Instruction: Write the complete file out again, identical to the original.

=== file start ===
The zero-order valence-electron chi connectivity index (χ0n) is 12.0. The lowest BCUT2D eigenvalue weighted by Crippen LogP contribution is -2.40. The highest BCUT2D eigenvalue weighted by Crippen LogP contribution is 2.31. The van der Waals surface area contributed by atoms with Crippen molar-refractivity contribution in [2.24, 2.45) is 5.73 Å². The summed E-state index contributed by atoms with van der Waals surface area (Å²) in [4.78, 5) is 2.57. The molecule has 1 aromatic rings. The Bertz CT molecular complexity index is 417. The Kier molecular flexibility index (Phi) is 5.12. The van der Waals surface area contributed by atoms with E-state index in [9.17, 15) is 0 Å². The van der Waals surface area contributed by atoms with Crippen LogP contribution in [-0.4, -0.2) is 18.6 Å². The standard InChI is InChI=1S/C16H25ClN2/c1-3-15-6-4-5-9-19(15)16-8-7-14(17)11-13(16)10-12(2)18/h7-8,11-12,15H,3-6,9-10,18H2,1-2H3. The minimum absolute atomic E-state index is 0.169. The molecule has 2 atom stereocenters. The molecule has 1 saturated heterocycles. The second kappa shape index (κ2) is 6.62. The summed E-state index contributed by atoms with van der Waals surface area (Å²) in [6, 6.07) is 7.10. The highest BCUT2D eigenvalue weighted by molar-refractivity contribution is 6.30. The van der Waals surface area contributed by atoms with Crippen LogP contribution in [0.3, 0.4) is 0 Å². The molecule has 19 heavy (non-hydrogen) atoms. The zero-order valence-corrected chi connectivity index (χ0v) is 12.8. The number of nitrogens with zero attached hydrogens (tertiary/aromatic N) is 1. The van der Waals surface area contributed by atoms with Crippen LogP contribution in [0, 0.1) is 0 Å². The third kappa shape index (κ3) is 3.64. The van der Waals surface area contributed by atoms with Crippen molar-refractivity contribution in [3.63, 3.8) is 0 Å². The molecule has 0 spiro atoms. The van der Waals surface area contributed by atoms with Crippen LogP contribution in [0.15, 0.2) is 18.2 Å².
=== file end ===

The zero-order valence-electron chi connectivity index (χ0n) is 12.0. The lowest BCUT2D eigenvalue weighted by Crippen LogP contribution is -2.40. The highest BCUT2D eigenvalue weighted by Crippen LogP contribution is 2.31. The van der Waals surface area contributed by atoms with Crippen molar-refractivity contribution in [2.24, 2.45) is 5.73 Å². The summed E-state index contributed by atoms with van der Waals surface area (Å²) in [4.78, 5) is 2.57. The molecule has 1 aromatic rings. The Bertz CT molecular complexity index is 417. The Kier molecular flexibility index (Phi) is 5.12. The van der Waals surface area contributed by atoms with E-state index in [9.17, 15) is 0 Å². The van der Waals surface area contributed by atoms with Crippen LogP contribution in [-0.4, -0.2) is 18.6 Å². The standard InChI is InChI=1S/C16H25ClN2/c1-3-15-6-4-5-9-19(15)16-8-7-14(17)11-13(16)10-12(2)18/h7-8,11-12,15H,3-6,9-10,18H2,1-2H3. The minimum absolute atomic E-state index is 0.169. The molecule has 2 atom stereocenters. The molecule has 1 saturated heterocycles. The second kappa shape index (κ2) is 6.62. The summed E-state index contributed by atoms with van der Waals surface area (Å²) in [6, 6.07) is 7.10. The highest BCUT2D eigenvalue weighted by molar-refractivity contribution is 6.30. The van der Waals surface area contributed by atoms with Crippen LogP contribution in [0.3, 0.4) is 0 Å². The molecule has 19 heavy (non-hydrogen) atoms. The zero-order valence-corrected chi connectivity index (χ0v) is 12.8. The number of nitrogens with zero attached hydrogens (tertiary/aromatic N) is 1. The van der Waals surface area contributed by atoms with Crippen LogP contribution in [0, 0.1) is 0 Å². The third kappa shape index (κ3) is 3.64. The van der Waals surface area contributed by atoms with Crippen molar-refractivity contribution in [3.63, 3.8) is 0 Å². The molecule has 0 spiro atoms. The van der Waals surface area contributed by atoms with Crippen LogP contribution in [0.15, 0.2) is 18.2 Å².